Moody’s Investors Service cut BCBG Max Azria Group Inc.’s credit rating two notches and said the company would likely violate its bank covenants.

The debt watchdog cut BCBG’s corporate family rating to “Caa2” from “B3,” indicating that the roughly $230 million in debt covered by the rating is judged to be “subject to very high credit risk.” The outlook on the rating is negative.

“BCBG’s credit metrics and financial flexibility have deteriorated significantly due to the company’s faster-than-anticipated exit from its mass market Wal-Mart business as well as a considerable decline in its wholesale revenues,” Moody’s said in its downgrade.

The rating agency also said “liquidity risk has increased, as the lower-than-expected earnings will likely cause the company to violate its bank covenants.”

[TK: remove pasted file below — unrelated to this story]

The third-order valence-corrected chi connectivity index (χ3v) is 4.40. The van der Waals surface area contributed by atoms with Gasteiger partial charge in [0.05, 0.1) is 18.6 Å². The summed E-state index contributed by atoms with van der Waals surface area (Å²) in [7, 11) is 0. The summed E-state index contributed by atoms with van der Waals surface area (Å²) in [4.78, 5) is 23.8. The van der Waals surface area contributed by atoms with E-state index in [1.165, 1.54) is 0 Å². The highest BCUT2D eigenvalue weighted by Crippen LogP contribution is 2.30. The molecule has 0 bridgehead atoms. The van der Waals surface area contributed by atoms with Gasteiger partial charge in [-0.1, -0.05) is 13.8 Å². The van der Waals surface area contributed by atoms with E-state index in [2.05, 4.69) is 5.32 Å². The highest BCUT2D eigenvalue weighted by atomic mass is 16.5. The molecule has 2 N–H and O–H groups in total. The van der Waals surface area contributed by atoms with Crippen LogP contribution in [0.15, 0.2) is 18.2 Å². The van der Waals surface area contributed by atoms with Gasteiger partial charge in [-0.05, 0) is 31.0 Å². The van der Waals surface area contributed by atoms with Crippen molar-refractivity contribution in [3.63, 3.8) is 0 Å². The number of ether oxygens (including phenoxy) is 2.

A spokeswoman for BCBG said, “We are working with our lenders to modify our covenants in our loan agreement — business is good and we have a positive outlook for the future.”

BCBG operates 467 doors, including outlets and partner stores. Moody’s said revenues for the year ended Jan. 28 are expected to be “well below $800 million.”

The company is wholly owned by Max and Lubov Azria and its foreign operations are not part of the corporate entity rated by Moody’s.

Last week, Standard & Poor’s downgraded BCBG’s rating to “CCC-plus” from “B-minus” based on the possibility of a covenant violation.

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